In the biggest foreign-bribery penalty under U.S. law, Titan Corp. pleaded guilty and agreed to pay $28.5 million to settle allegations that it covered up payments in six countries, including millions of dollars funneled to an associate of an African president to influence a national election.
The case underscores the government's drive to heighten scrutiny of companies' foreign payments and corporate disclosure about potential corruption, particularly in materials distributed during mergers. The Securities and Exchange Commission is ratcheting up pressure on companies to reveal -- both publicly and to the government -- suspicious overseas payments by firms they are seeking to acquire. Titan's foreign bribery was uncovered by Lockheed Martin Corp. during acquisition negotiations. Though both companies cooperated with the ensuing investigation, delays in resolving the probe scuttled the $1.6 billion deal in June.
In yesterday's settlement, Titan pleaded guilty to three criminal charges stemming from a now-abandoned effort by the defense contractor to expand into telecommunications. The San Diego company agreed to pay $13 million in a plea with the Justice Department. It also agreed to pay $15.5 million to settle related SEC allegations without admitting guilt. While Titan's corporate responsibility is now settled -- and the Pentagon isn't barring it from future contracts -- the company agreed to cooperate with continuing criminal investigations of individuals.
The SEC civil action says "a senior Titan officer" and several former officers approved some of the illegal payments. The officers weren't identified.
Titan said in statement that it has strengthened its internal controls and stepped up ethics training. Under the settlement, Titan is required to turn over all evidence of possible wrongdoing uncovered by its own lawyers.
Court documents depict Titan as a company which for years ignored internal warnings of fraud and failed to "devise or maintain an effective system of internal controls" at one unit where commissions paid to overseas agents amounted to nearly half of its revenue in some years. Despite using more than 120 representatives in more than 60 countries, Titan "failed to have meaningful oversight over its foreign agents."
Titan set up a joint venture with a government company in the West African nation of Benin in 1998 to build a wireless telephone network. It soon hired as its local agent a man who was known as a business adviser to Benin's president, Mathieu Kerekou, according to court documents.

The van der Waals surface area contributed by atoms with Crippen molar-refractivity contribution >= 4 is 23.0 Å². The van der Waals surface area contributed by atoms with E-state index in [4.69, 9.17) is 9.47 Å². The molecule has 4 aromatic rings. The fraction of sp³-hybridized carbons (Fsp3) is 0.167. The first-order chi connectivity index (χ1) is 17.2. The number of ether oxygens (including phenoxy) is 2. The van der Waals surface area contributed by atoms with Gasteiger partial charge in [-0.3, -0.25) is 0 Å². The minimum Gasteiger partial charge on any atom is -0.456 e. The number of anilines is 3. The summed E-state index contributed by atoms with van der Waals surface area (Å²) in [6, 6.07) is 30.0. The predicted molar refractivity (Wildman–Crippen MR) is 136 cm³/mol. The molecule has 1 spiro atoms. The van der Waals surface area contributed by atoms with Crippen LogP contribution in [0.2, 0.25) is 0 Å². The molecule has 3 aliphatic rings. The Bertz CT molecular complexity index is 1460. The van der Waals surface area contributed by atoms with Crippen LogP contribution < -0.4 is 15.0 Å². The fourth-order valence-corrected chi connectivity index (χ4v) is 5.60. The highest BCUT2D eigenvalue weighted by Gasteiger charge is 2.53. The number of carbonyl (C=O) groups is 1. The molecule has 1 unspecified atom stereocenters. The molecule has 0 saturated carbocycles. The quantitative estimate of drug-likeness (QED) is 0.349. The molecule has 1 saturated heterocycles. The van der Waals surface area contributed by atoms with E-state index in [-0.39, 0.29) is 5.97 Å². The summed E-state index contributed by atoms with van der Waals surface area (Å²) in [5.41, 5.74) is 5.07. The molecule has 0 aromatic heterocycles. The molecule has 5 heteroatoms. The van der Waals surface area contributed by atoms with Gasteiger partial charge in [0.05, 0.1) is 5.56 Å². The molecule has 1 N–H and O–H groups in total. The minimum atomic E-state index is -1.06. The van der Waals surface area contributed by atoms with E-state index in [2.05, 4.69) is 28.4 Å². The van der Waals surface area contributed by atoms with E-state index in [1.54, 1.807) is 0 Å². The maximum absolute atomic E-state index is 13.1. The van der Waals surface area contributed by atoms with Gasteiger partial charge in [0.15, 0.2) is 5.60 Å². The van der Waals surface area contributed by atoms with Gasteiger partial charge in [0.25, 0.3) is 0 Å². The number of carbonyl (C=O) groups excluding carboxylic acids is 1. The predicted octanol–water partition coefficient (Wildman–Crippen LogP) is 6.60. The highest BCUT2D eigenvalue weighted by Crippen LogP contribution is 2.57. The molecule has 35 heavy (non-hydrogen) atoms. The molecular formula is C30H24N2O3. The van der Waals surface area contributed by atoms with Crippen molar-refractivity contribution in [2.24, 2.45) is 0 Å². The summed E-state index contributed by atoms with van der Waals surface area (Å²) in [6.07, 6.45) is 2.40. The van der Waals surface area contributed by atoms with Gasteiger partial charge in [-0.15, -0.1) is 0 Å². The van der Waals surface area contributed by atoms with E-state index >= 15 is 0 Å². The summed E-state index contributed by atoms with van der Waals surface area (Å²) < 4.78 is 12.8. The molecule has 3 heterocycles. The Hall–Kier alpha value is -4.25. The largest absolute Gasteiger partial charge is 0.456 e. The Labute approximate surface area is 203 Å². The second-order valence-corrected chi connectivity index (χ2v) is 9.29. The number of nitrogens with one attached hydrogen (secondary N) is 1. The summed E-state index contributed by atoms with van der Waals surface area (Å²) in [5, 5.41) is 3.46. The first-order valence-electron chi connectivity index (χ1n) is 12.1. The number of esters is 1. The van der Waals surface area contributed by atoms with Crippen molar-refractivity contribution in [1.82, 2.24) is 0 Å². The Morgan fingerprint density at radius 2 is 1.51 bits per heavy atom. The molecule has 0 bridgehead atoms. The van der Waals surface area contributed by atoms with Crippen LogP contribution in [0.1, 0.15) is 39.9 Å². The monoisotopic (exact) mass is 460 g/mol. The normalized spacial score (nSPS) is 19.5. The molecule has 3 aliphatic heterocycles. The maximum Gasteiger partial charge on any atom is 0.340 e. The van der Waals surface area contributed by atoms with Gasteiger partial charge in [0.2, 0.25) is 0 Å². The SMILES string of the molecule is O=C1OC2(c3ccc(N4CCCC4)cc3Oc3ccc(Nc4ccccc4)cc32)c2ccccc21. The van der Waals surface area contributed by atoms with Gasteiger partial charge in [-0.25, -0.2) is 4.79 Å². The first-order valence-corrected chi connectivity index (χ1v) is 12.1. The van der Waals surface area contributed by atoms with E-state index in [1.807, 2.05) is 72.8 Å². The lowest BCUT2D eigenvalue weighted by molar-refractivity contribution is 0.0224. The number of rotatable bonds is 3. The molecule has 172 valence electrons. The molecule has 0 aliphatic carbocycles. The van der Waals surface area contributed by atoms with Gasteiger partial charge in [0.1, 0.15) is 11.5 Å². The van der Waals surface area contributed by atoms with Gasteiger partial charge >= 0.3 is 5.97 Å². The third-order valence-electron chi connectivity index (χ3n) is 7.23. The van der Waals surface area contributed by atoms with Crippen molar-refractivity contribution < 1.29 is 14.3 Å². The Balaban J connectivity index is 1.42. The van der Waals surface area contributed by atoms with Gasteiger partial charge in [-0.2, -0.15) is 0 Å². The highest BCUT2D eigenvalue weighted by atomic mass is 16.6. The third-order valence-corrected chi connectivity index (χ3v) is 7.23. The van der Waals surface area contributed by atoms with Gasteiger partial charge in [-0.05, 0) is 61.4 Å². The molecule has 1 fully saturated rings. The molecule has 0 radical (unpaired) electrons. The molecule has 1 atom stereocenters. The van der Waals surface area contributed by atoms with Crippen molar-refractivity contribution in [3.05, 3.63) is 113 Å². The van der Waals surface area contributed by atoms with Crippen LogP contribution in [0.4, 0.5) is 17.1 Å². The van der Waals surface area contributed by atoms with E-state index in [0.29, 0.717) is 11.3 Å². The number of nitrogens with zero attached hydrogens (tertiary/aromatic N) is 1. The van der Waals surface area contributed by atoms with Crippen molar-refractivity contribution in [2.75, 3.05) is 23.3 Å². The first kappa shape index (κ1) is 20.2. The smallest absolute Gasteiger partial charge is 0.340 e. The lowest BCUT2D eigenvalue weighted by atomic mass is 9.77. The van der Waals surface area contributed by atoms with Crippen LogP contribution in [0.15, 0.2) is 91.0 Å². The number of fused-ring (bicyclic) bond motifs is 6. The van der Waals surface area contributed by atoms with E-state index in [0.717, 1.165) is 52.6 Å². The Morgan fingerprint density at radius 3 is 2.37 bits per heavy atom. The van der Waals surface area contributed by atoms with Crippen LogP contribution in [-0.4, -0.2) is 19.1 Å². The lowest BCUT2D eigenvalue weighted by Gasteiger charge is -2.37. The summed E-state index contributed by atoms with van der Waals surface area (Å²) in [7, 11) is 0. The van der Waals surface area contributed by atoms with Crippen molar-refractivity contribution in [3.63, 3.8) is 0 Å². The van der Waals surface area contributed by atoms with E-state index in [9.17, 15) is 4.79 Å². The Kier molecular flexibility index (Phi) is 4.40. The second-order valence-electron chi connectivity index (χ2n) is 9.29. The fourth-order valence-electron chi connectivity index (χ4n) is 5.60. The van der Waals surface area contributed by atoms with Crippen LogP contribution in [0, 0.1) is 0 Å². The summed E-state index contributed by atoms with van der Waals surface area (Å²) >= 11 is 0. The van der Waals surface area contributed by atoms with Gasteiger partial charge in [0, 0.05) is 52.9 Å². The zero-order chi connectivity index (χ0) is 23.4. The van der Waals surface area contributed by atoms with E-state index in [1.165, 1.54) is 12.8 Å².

From 1999 to December 2001, the documents say, Titan paid more than $3.5 million to this agent, including some $2 million that was falsely invoiced as consulting services but actually was used for the president's re-election campaign. Some of the money was used to reimburse the agent's purchase of campaign T-shirts and to pay for a $1,850 pair of earrings for the president's wife.
The payments were made to win higher management fees for the telephone joint venture, though the government didn't accuse President Kerekou of knowing about corrupt payments. Some of the funds were transferred from Titan's San Diego headquarters to the agent's account in Monaco, the documents say. Other payments, totaling more than $1 million, were paid in cash to the agent in Benin.
A former senior Titan officer also hired a World Bank official as a consultant to the Benin project and wired $15,000 to him in an account under the name of the official's wife, according to documents filed by U.S. Attorney's Office in San Diego and the SEC.
In addition to Benin, Titan created false documents to disguise commissions to agents in Nepal, Bangladesh and Sri Lanka, the SEC said. It also said that an agent made payments to high-ranking military officials in the Philippines to obtain business, and that an agent in South Africa expressed concerns about the legality of certain payments but was told by a Datron official not to worry about it.
The government's case against Titan also alleged that the company ignored explicit warnings of corruption from as early as 2000, when external auditor Arthur Andersen identified lack of controls in tracking overseas payments. When Titan managers passed on allegations of forged invoices and bribes in Benin, a senior Titan officer failed to order an adequate investigation, both criminal and civil filings said. By 2002, the situation had deteriorated to the point that a Benin auditing firm identified $1.8 million in "missing cash," according to the documents.
Titan, which pleaded guilty to charges of bribery, false accounting and aiding and abetting filing a false tax return, had reached a draft agreement to settle its legal woes last June, but hurdles posed by the State Department and the SEC delayed the deal, and Lockheed pulled out of its purchase. The largest previous penalty for violations of the Foreign Corrupt Practices Act was $24.8 million paid by Lockheed in 1995.
Titan stock rose 4.5%, or 75 cents, to $17.35 in New York Stock Exchange 4 p.m. composite trading.
In a separate case, Northrop Grumman Corp. agreed to pay $62 million to settle 15-year-old allegations of overcharging the government for radar-jamming equipment. Northrop said it also has agreed to settle personal claims by two whistle-blowers, including their petition for attorneys' fees, as well as to reimburse the government for legal costs.
--John R. Wilke contributed to this article.
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